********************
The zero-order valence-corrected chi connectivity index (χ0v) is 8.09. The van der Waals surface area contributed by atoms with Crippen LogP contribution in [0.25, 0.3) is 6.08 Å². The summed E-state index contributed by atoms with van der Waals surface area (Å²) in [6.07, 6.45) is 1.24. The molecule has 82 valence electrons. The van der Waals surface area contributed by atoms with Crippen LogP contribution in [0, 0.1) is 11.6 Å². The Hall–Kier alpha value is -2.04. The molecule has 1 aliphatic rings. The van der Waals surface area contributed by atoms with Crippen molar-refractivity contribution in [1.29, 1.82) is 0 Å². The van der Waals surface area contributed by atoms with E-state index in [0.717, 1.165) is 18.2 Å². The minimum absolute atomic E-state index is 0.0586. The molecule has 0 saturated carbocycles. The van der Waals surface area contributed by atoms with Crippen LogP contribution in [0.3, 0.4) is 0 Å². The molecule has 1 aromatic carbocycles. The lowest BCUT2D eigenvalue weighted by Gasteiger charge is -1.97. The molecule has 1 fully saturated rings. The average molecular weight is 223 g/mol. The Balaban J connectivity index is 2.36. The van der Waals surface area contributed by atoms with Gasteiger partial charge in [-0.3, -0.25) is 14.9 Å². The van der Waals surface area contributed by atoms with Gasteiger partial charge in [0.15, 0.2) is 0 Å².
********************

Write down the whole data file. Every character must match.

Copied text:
The zero-order valence-corrected chi connectivity index (χ0v) is 8.09. The van der Waals surface area contributed by atoms with Crippen LogP contribution in [0.25, 0.3) is 6.08 Å². The summed E-state index contributed by atoms with van der Waals surface area (Å²) in [6.07, 6.45) is 1.24. The molecule has 82 valence electrons. The van der Waals surface area contributed by atoms with Crippen LogP contribution in [0, 0.1) is 11.6 Å². The Hall–Kier alpha value is -2.04. The molecule has 1 aliphatic rings. The van der Waals surface area contributed by atoms with Crippen molar-refractivity contribution in [1.29, 1.82) is 0 Å². The van der Waals surface area contributed by atoms with E-state index in [0.717, 1.165) is 18.2 Å². The minimum absolute atomic E-state index is 0.0586. The molecule has 0 saturated carbocycles. The van der Waals surface area contributed by atoms with Crippen LogP contribution in [0.3, 0.4) is 0 Å². The molecule has 1 aromatic carbocycles. The lowest BCUT2D eigenvalue weighted by Gasteiger charge is -1.97. The molecule has 1 fully saturated rings. The average molecular weight is 223 g/mol. The Balaban J connectivity index is 2.36. The van der Waals surface area contributed by atoms with Gasteiger partial charge in [-0.3, -0.25) is 14.9 Å². The van der Waals surface area contributed by atoms with Gasteiger partial charge in [0.15, 0.2) is 0 Å².